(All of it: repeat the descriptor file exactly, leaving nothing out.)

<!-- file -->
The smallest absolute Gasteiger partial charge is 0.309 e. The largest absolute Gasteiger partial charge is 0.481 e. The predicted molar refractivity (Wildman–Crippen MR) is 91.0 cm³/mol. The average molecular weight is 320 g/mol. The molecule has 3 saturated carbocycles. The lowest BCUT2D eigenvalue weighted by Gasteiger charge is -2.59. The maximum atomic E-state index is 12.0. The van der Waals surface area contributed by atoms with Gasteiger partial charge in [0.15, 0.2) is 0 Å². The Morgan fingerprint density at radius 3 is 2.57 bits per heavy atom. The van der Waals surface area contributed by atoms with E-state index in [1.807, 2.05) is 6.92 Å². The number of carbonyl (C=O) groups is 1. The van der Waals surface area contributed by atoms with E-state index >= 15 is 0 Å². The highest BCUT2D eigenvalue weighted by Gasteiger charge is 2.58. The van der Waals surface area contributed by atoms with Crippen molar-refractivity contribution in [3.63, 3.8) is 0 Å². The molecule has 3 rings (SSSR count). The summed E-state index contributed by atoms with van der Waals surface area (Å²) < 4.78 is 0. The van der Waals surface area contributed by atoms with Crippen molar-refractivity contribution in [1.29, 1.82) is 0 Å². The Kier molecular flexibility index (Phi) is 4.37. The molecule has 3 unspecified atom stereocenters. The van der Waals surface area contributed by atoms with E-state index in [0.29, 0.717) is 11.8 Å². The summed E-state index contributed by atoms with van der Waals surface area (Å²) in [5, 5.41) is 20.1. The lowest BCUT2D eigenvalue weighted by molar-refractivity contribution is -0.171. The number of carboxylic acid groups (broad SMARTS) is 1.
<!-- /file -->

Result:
The smallest absolute Gasteiger partial charge is 0.309 e. The largest absolute Gasteiger partial charge is 0.481 e. The predicted molar refractivity (Wildman–Crippen MR) is 91.0 cm³/mol. The average molecular weight is 320 g/mol. The molecule has 3 saturated carbocycles. The lowest BCUT2D eigenvalue weighted by Gasteiger charge is -2.59. The maximum atomic E-state index is 12.0. The van der Waals surface area contributed by atoms with Gasteiger partial charge in [0.15, 0.2) is 0 Å². The Morgan fingerprint density at radius 3 is 2.57 bits per heavy atom. The van der Waals surface area contributed by atoms with E-state index in [1.807, 2.05) is 6.92 Å². The number of carbonyl (C=O) groups is 1. The van der Waals surface area contributed by atoms with E-state index >= 15 is 0 Å². The highest BCUT2D eigenvalue weighted by Gasteiger charge is 2.58. The van der Waals surface area contributed by atoms with Crippen molar-refractivity contribution in [3.63, 3.8) is 0 Å². The molecule has 3 rings (SSSR count). The summed E-state index contributed by atoms with van der Waals surface area (Å²) < 4.78 is 0. The van der Waals surface area contributed by atoms with Crippen molar-refractivity contribution in [1.29, 1.82) is 0 Å². The Kier molecular flexibility index (Phi) is 4.37. The molecule has 3 unspecified atom stereocenters. The van der Waals surface area contributed by atoms with E-state index in [0.29, 0.717) is 11.8 Å². The summed E-state index contributed by atoms with van der Waals surface area (Å²) in [5, 5.41) is 20.1. The lowest BCUT2D eigenvalue weighted by molar-refractivity contribution is -0.171. The number of carboxylic acid groups (broad SMARTS) is 1.